Do you have a PRIMARY KEY constraint? If not, you have no clustered index, and this means your table is stored as a heap. That's not good, especially for a table that undergoes a lot of activity. Though I don't have all the details, I also agree with Dems below. It should help to have the primary key (which should be clustered) on (cache_event_id,cache_id).

Another bottleneck might be the cache data itself. You have INCLUDEd it in three indexes, so you are storing it in four places! I'm only guessing, but it seems very unlikely you have queries that return the cache_data column from many rows at once. As a result, you can get away with storing cache_data in the clustered index only (by default, a clustered index includes all columns). The database tuning advisor is good to give you ideas, but it's not always a good idea to do exactly what it says.

How big is the typical cache_data column? If it is almost always large (over 8K in size), it's going to cause a lot of activity with LOB overflow pages. I'm not an expert on workload tuning when there is a lot of LOB activity, but there are probably some good resources with advice. One thing to consider (not until you try index improvements and actually look at memory use, cache hits, etc.) is to consider changes that will allow more table rows to fit on a page:

  1. Reconsider whether you need the type nchar(128) for cache_name. (You might, but think about it. Is it always nearly 128 bytes of data? Is the use of Unicode necessary and worth the extra space? If not, maybe nvarchar(128) or varchar(128) is ok.)

  2. Consider whether it might be useful to set the 'large value types out of row' option to ON. The default is OFF, and this could cause you to have only one table row per data page on average, but no reduction in the need for LOB overflow pages. Look at the result of sp_spaceused or sys.dm_db_partition_stats to try to assess this. If you have only 1 or 2 rows per page, it might help to change the setting.

share|improve this answer
    
Updated orignal post with all index and sql queries being used. – EKS Aug 8 '09 at 21:13

If there are a lot of deletes, it may be writing a lot of stuff to the log file. And if there are any relationships involved it may be spending a long time determining if it is allowed to delete the records.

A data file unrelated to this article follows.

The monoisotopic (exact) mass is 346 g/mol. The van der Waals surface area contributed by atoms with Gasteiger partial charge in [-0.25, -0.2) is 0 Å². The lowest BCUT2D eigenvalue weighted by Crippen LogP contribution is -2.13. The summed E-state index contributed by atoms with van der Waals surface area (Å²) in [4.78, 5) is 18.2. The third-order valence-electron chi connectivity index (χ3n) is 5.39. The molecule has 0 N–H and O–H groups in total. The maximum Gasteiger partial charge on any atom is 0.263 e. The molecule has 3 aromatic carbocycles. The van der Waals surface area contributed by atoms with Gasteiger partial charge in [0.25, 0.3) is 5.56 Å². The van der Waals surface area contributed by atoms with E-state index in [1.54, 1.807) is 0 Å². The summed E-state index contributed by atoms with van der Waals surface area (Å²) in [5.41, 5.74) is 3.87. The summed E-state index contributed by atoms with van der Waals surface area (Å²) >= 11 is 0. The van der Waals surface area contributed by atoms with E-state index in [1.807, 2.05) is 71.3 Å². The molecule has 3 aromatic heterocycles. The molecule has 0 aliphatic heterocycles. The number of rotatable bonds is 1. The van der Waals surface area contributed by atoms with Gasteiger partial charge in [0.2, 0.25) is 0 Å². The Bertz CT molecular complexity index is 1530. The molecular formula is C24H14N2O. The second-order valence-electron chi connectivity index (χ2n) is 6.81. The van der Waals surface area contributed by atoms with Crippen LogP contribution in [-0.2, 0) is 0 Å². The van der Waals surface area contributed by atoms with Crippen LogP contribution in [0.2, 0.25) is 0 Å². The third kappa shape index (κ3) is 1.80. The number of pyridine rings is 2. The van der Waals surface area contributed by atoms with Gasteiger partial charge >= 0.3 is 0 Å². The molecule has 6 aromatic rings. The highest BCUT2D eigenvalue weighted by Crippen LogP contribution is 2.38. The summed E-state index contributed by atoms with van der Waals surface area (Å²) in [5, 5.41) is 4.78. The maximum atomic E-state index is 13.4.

I had a similar issue, (but in my case I needed to make sure the old records were not visible) and ended up adding a bit field called hidden. So the 'delete' routine was actually just a update statement to set hidden to true and the lookups amended to ignore hidden records.

Then I could delete the hidden records in the background without affecting the users.

share|improve this answer
    
Thank you another great idea on how to solve it. – EKS Aug 8 '09 at 20:54

Having end-users wait on a delete call which performs cache clean-up seems unnecessary. This should certainly be a background job / thread.

Alternatively, you can use something like memcached which is designed to handle cache reads and expirations.

share|improve this answer
    
I already do mem caching, the sql cache is a fallback for when a item is not in memory. And required as page generation takes up to 1minute. – EKS Aug 8 '09 at 20:22

Cleanup of this data should definitely be done asynchronously(via a scheduled sql job, a service, the job that populates the data etc). If you are worried about old items coming back in queries before you have a chance to delete them, you could implement some type of versioning scheme that would only return the newest items.

share|improve this answer
    
Version was a cool idea, every cache_event_id would have its own version. But a great idea – EKS Aug 8 '09 at 20:38

I think part of the issue is design, but assuming we ONLY want to speed up the delete and change nothing else?

The index with only "cache_event_id" is indeed used in the delete, but not the way you may excpect. Run the delete with an execution plan and you'll see after using the index it then also uses the primary key (assuming that's clustered). The Index is basically just acting as short cut to find the primary keys that need deleting. The primary key (or any clustered index) lets the RDBMS know physically where the records are, so they can be deleted.

Also, when a record is deleted all indexes need updating. Depending on how many indexes you have, and how they're set up, this can be labourios.

So my two recomendations are:
1. Ensure the Primary Key or a Clustered Index has "cache_event_id" as the first field
2. Rationalise the number of indexes, if possible, this may involve rewriting some queries

share|improve this answer

Your Answer

 
discard

By posting your answer, you agree to the privacy policy and terms of service.

Not the answer you're looking for? Browse other questions tagged or ask your own question.